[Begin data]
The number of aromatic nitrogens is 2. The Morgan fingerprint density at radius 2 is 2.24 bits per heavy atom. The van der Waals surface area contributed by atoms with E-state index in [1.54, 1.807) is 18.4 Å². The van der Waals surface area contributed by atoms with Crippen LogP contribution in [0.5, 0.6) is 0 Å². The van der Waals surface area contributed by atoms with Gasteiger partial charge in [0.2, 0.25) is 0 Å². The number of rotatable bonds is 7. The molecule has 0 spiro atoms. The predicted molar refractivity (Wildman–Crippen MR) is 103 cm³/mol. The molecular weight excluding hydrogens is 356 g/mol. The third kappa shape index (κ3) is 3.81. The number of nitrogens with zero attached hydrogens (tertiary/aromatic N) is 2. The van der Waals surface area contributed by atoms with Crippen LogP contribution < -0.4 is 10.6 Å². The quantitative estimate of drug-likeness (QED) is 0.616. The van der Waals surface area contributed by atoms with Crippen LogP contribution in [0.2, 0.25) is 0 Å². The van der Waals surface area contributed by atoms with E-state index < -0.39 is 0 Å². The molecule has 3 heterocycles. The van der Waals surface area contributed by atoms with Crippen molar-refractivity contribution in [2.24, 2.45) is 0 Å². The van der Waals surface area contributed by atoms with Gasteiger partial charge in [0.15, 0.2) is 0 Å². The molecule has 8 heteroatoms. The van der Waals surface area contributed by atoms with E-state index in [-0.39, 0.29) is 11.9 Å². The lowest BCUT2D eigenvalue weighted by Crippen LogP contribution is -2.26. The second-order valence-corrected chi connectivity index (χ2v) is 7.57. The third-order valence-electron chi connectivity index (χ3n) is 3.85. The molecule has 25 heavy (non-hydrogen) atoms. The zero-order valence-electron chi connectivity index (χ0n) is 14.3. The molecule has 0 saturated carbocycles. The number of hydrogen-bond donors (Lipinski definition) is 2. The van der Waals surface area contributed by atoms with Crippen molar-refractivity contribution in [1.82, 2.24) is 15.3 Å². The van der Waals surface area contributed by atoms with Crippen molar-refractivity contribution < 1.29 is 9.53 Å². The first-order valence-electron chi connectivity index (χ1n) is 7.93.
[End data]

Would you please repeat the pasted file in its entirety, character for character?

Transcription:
The number of aromatic nitrogens is 2. The Morgan fingerprint density at radius 2 is 2.24 bits per heavy atom. The van der Waals surface area contributed by atoms with E-state index in [1.54, 1.807) is 18.4 Å². The van der Waals surface area contributed by atoms with Crippen LogP contribution in [0.5, 0.6) is 0 Å². The van der Waals surface area contributed by atoms with Gasteiger partial charge in [0.2, 0.25) is 0 Å². The number of rotatable bonds is 7. The molecule has 0 spiro atoms. The predicted molar refractivity (Wildman–Crippen MR) is 103 cm³/mol. The molecular weight excluding hydrogens is 356 g/mol. The third kappa shape index (κ3) is 3.81. The number of nitrogens with zero attached hydrogens (tertiary/aromatic N) is 2. The van der Waals surface area contributed by atoms with Crippen LogP contribution < -0.4 is 10.6 Å². The quantitative estimate of drug-likeness (QED) is 0.616. The van der Waals surface area contributed by atoms with Crippen LogP contribution in [0.2, 0.25) is 0 Å². The van der Waals surface area contributed by atoms with E-state index < -0.39 is 0 Å². The molecule has 3 heterocycles. The van der Waals surface area contributed by atoms with Crippen molar-refractivity contribution in [2.24, 2.45) is 0 Å². The van der Waals surface area contributed by atoms with Gasteiger partial charge in [0.15, 0.2) is 0 Å². The molecule has 8 heteroatoms. The van der Waals surface area contributed by atoms with E-state index in [-0.39, 0.29) is 11.9 Å². The lowest BCUT2D eigenvalue weighted by Crippen LogP contribution is -2.26. The second-order valence-corrected chi connectivity index (χ2v) is 7.57. The third-order valence-electron chi connectivity index (χ3n) is 3.85. The molecule has 25 heavy (non-hydrogen) atoms. The zero-order valence-electron chi connectivity index (χ0n) is 14.3. The molecule has 0 saturated carbocycles. The number of hydrogen-bond donors (Lipinski definition) is 2. The van der Waals surface area contributed by atoms with Crippen molar-refractivity contribution in [1.82, 2.24) is 15.3 Å². The van der Waals surface area contributed by atoms with Crippen molar-refractivity contribution < 1.29 is 9.53 Å². The first-order valence-electron chi connectivity index (χ1n) is 7.93.